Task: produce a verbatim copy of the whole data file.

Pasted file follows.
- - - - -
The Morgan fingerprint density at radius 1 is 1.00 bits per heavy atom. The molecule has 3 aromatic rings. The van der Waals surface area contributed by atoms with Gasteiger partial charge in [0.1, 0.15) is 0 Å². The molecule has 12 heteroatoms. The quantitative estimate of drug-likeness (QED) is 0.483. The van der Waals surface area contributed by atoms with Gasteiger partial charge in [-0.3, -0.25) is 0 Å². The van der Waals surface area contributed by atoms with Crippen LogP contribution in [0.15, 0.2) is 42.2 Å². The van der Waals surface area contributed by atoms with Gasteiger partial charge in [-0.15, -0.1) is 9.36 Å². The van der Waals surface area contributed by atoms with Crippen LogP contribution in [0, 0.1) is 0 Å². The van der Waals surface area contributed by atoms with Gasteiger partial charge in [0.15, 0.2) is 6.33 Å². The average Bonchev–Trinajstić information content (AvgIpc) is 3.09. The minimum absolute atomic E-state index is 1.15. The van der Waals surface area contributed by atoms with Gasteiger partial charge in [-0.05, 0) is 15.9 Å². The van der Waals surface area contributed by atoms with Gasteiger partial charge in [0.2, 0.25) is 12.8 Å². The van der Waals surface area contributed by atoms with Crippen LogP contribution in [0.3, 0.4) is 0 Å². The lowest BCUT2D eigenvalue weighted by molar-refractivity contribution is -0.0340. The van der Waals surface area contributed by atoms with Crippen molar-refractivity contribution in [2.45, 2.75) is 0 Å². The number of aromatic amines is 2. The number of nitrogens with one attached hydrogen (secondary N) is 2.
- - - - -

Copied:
The Morgan fingerprint density at radius 1 is 1.00 bits per heavy atom. The molecule has 3 aromatic rings. The van der Waals surface area contributed by atoms with Gasteiger partial charge in [0.1, 0.15) is 0 Å². The molecule has 12 heteroatoms. The quantitative estimate of drug-likeness (QED) is 0.483. The van der Waals surface area contributed by atoms with Gasteiger partial charge in [-0.3, -0.25) is 0 Å². The van der Waals surface area contributed by atoms with Crippen LogP contribution in [0.15, 0.2) is 42.2 Å². The van der Waals surface area contributed by atoms with Gasteiger partial charge in [-0.15, -0.1) is 9.36 Å². The van der Waals surface area contributed by atoms with Crippen LogP contribution in [0, 0.1) is 0 Å². The van der Waals surface area contributed by atoms with Gasteiger partial charge in [0.15, 0.2) is 6.33 Å². The average Bonchev–Trinajstić information content (AvgIpc) is 3.09. The minimum absolute atomic E-state index is 1.15. The van der Waals surface area contributed by atoms with Gasteiger partial charge in [-0.05, 0) is 15.9 Å². The van der Waals surface area contributed by atoms with Gasteiger partial charge in [0.2, 0.25) is 12.8 Å². The van der Waals surface area contributed by atoms with Crippen LogP contribution in [0.3, 0.4) is 0 Å². The lowest BCUT2D eigenvalue weighted by molar-refractivity contribution is -0.0340. The van der Waals surface area contributed by atoms with Crippen molar-refractivity contribution in [2.45, 2.75) is 0 Å². The number of aromatic amines is 2. The number of nitrogens with one attached hydrogen (secondary N) is 2.